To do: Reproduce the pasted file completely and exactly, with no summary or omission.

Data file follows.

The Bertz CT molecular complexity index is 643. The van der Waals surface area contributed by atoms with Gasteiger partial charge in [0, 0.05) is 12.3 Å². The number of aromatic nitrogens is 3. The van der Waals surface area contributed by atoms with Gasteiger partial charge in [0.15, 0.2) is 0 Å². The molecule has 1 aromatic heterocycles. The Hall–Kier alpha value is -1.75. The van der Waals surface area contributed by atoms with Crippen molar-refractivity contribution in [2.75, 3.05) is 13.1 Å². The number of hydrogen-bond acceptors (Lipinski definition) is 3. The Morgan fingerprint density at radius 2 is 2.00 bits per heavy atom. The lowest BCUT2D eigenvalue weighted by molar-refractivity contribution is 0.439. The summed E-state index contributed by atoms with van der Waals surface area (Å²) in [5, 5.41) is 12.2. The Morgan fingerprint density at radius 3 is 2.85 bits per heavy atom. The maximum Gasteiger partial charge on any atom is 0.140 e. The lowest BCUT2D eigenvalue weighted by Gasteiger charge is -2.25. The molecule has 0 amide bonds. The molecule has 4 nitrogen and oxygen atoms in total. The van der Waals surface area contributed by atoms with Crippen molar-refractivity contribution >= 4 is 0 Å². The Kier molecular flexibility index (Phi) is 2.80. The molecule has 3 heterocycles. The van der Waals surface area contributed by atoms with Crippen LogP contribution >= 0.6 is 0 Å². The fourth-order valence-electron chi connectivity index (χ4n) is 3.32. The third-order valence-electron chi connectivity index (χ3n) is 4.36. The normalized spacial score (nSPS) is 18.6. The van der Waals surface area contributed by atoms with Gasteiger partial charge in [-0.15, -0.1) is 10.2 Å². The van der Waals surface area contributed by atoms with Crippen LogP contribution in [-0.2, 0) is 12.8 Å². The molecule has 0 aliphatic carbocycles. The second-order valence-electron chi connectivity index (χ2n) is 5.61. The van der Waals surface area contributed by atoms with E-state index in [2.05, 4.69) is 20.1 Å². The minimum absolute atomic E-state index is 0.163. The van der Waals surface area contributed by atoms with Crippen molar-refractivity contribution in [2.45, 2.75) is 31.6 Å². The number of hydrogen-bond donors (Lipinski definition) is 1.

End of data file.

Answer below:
The Bertz CT molecular complexity index is 643. The van der Waals surface area contributed by atoms with Gasteiger partial charge in [0, 0.05) is 12.3 Å². The number of aromatic nitrogens is 3. The van der Waals surface area contributed by atoms with Gasteiger partial charge in [0.15, 0.2) is 0 Å². The molecule has 1 aromatic heterocycles. The Hall–Kier alpha value is -1.75. The van der Waals surface area contributed by atoms with Crippen molar-refractivity contribution in [2.75, 3.05) is 13.1 Å². The number of hydrogen-bond acceptors (Lipinski definition) is 3. The Morgan fingerprint density at radius 2 is 2.00 bits per heavy atom. The lowest BCUT2D eigenvalue weighted by molar-refractivity contribution is 0.439. The summed E-state index contributed by atoms with van der Waals surface area (Å²) in [5, 5.41) is 12.2. The Morgan fingerprint density at radius 3 is 2.85 bits per heavy atom. The maximum Gasteiger partial charge on any atom is 0.140 e. The lowest BCUT2D eigenvalue weighted by Gasteiger charge is -2.25. The molecule has 0 amide bonds. The molecule has 4 nitrogen and oxygen atoms in total. The van der Waals surface area contributed by atoms with Crippen molar-refractivity contribution >= 4 is 0 Å². The Kier molecular flexibility index (Phi) is 2.80. The molecule has 3 heterocycles. The van der Waals surface area contributed by atoms with Crippen LogP contribution >= 0.6 is 0 Å². The fourth-order valence-electron chi connectivity index (χ4n) is 3.32. The third-order valence-electron chi connectivity index (χ3n) is 4.36. The normalized spacial score (nSPS) is 18.6. The van der Waals surface area contributed by atoms with Gasteiger partial charge in [-0.15, -0.1) is 10.2 Å². The van der Waals surface area contributed by atoms with Crippen LogP contribution in [-0.2, 0) is 12.8 Å². The molecule has 0 aliphatic carbocycles. The second-order valence-electron chi connectivity index (χ2n) is 5.61. The van der Waals surface area contributed by atoms with E-state index in [2.05, 4.69) is 20.1 Å². The minimum absolute atomic E-state index is 0.163. The van der Waals surface area contributed by atoms with Crippen molar-refractivity contribution in [2.45, 2.75) is 31.6 Å². The number of hydrogen-bond donors (Lipinski definition) is 1.